Using these terms as "portable frameworks" and moving in and out of first person experience, Taylor explores a range of hemispheric performances. Chapters on the Mexican mestizaje, campy Latino American psychic Walter Mercado, and the ways that minority populations mourned Princess Diana, explore the hybrid spaces between perception and embodied culture. Taylor revisits the Argentinean "Dirty War"
(the topic of her book Disappearing Acts) in her chapter on H.I.J.O.S. -the children of the disappeared- and the "DNA of performance" that links them with their absent parents. Chapters on Brazilian performance artist Denise Stoklos, witnessing 9/11 and a 1998 Central Park performance of Rumba musicians interrupted by the NYPD, investigate the complex relations between hegemonic power and the anarchic spirit of live performance against a background of historic violence.
This book is a path-making piece of scholarship that recognizes performance as a valid focus of analysis. It creates a dialogue between area and performance studies that values the unique features of both. The questions Diana Taylor asks in Archive and the Repertoire extend beyond this work and will shape a terrain of inquiry in performance studies for years to come.
HASH(0xa05d7870) out of 5 stars Performance as embodied knowledge May 31 2014
By EuskoAmericaldun - Published on Amazon.com
Format: Paperback Verified Purchase
Great and thorough analysis of various performances, productions, and practices in Mexico, South and Central America as political engagement and embodied ways of knowing and transferring knowledge/experience. Also a critique of history and national/individual identity as archive, and as repertoire. I would highly recommend this to anyone interested in the revolutionary possibilities produced by and through bodies and creative production, particularly through a lens of post-colonial studies and performance studies.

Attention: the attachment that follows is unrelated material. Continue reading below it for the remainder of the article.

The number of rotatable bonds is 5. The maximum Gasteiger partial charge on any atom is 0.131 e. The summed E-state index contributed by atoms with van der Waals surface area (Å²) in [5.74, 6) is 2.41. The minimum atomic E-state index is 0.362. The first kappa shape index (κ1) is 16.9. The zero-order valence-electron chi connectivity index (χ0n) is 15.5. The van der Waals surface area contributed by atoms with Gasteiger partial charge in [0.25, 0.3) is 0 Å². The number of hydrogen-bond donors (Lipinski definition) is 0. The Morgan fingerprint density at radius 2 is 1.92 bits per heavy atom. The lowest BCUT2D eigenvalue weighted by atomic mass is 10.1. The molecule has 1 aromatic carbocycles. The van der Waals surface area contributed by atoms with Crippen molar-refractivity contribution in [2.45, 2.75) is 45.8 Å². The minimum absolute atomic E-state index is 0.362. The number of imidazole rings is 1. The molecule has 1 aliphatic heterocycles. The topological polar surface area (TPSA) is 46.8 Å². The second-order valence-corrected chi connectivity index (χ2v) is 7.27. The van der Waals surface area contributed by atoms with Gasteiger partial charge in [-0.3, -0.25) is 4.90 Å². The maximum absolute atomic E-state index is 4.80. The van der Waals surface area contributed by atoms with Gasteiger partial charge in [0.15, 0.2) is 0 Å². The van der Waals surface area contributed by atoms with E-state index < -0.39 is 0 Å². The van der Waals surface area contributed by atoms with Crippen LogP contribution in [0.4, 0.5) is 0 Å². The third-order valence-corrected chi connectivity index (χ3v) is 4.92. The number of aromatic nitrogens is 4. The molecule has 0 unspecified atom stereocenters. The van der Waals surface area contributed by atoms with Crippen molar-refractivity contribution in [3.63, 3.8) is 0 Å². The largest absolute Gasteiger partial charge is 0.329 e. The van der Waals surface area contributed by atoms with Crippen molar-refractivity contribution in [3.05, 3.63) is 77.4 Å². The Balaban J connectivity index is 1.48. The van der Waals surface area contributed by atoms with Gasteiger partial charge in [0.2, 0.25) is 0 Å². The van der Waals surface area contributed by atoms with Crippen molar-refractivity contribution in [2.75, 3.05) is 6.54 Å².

HASH(0xa07b58c4) out of 5 stars It does it's job Sept. 13 2013
By Reshi - Published on Amazon.com
Format: Paperback Verified Purchase
Like the the headline says, it does it's job. I purchased this for a gen ed, and it gets me by. I find some of the readings very boring, but it does have some interesting things in it.
0 of 1 people found the following review helpful
HASH(0xa0631f3c) out of 5 stars A Vital Intervention Feb. 15 2006
By Christopher Van Houten - Published on Amazon.com
Format: Paperback
Taylor's "The Archive and the Repertoire" is an absolute must-read for all scholars and students in performance studies, cultural studies, Latin American studies, and the social sciences in general.

Drawing on a diverse range of case studies from a Peruvian community theatre troupe to Univision astrologist Walter Mercado to her own firsthand account of witnessing 9/11, Taylor creates a new vocabulary for describing how cultures remember and re-enact with the body.

Although her insights are crucial for the future of performance studies and useful to senior scholars in the field, she writes with a clarity and personality that will engage undergraduate students as well.

VERY highly recommended.
By Danielle Kuijten - Published on Amazon.com
Format: Paperback Verified Purchase
Inspiring read.